SEATTLE -- Starbucks is trying to make sure its employees have the tools they need to cope not only with a new coronavirus but also the stress accompanying the pandemic.
Workers at the coffeehouse chain will have access to mental-health resources and can be compensated for any scheduled shifts they miss because of the COVID-19 virus.
Starbucks' Executive Vice President Rossann Williams wrote a letter to employees on March 11 that stated:
"You have our full support when it comes to partner care, including access to catastrophe pay, benefits that support your physical and mental health, as well as a network of prnters who are all here to help."
Starbucks employees have access to benefits such as the "Cup" fund -- it was started for workers facing unexpected financial hardships. The company's employee assistance program offers free counseling to workers and members of their household.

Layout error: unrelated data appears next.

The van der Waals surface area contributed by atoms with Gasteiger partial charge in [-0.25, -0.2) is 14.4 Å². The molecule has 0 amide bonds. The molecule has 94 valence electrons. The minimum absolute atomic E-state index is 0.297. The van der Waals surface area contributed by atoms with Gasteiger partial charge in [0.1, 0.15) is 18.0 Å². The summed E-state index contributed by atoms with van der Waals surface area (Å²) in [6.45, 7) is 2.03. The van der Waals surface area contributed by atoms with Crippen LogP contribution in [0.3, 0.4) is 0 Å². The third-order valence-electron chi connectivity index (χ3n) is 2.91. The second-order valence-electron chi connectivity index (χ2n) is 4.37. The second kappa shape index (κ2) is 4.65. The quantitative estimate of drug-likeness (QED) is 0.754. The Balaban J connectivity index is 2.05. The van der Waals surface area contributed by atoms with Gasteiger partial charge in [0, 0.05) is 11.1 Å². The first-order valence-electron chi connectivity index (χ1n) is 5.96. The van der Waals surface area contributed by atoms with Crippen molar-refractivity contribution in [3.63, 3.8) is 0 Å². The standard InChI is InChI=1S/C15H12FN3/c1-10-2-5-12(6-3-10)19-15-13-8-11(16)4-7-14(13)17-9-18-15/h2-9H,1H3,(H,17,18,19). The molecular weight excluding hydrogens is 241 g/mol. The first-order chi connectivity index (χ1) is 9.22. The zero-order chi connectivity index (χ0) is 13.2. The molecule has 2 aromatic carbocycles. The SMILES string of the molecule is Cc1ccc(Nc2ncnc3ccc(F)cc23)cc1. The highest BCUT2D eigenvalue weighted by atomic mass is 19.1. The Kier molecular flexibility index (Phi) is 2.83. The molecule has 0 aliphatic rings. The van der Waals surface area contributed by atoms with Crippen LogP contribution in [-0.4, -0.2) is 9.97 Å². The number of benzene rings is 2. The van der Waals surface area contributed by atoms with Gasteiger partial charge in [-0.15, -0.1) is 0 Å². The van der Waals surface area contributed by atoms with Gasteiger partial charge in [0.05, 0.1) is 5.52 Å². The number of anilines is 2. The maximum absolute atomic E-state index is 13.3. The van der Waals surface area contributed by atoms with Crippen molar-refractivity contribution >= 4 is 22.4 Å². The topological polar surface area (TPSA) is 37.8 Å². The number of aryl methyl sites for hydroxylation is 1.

The company has also added a subscription to the meditation app Headspace -- a direct response to the statistic that one in five adults experience mental illness each year.
Starbucks is based on Washington state, the hardest-hit state, with 29 deaths due to coronavirus thus far.